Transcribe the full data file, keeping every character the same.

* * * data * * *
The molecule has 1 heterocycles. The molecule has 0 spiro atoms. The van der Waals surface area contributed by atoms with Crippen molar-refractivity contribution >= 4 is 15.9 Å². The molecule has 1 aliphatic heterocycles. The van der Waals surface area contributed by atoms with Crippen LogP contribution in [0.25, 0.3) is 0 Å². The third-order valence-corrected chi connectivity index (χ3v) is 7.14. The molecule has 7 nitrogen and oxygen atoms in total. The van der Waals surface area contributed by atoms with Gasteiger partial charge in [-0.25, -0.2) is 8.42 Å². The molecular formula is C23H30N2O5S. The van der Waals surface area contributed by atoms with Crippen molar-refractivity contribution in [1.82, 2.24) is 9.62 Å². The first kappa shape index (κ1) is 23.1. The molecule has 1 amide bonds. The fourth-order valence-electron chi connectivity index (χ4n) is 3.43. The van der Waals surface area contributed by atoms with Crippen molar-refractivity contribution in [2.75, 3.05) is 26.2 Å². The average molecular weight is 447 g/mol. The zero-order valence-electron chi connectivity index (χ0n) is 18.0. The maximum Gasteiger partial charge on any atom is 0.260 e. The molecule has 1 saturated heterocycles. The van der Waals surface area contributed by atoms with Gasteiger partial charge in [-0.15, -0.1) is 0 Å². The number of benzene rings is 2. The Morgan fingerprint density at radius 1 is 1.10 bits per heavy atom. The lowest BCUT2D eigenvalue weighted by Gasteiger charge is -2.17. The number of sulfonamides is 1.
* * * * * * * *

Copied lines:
The molecule has 1 heterocycles. The molecule has 0 spiro atoms. The van der Waals surface area contributed by atoms with Crippen molar-refractivity contribution >= 4 is 15.9 Å². The molecule has 1 aliphatic heterocycles. The van der Waals surface area contributed by atoms with Crippen LogP contribution in [0.25, 0.3) is 0 Å². The third-order valence-corrected chi connectivity index (χ3v) is 7.14. The molecule has 7 nitrogen and oxygen atoms in total. The van der Waals surface area contributed by atoms with Gasteiger partial charge in [-0.25, -0.2) is 8.42 Å². The molecular formula is C23H30N2O5S. The van der Waals surface area contributed by atoms with Crippen molar-refractivity contribution in [1.82, 2.24) is 9.62 Å². The first kappa shape index (κ1) is 23.1. The molecule has 1 amide bonds. The fourth-order valence-electron chi connectivity index (χ4n) is 3.43. The van der Waals surface area contributed by atoms with Crippen molar-refractivity contribution in [2.75, 3.05) is 26.2 Å². The average molecular weight is 447 g/mol. The zero-order valence-electron chi connectivity index (χ0n) is 18.0. The maximum Gasteiger partial charge on any atom is 0.260 e. The molecule has 1 saturated heterocycles. The van der Waals surface area contributed by atoms with Gasteiger partial charge in [-0.15, -0.1) is 0 Å². The number of benzene rings is 2. The Morgan fingerprint density at radius 1 is 1.10 bits per heavy atom. The lowest BCUT2D eigenvalue weighted by Gasteiger charge is -2.17. The number of sulfonamides is 1.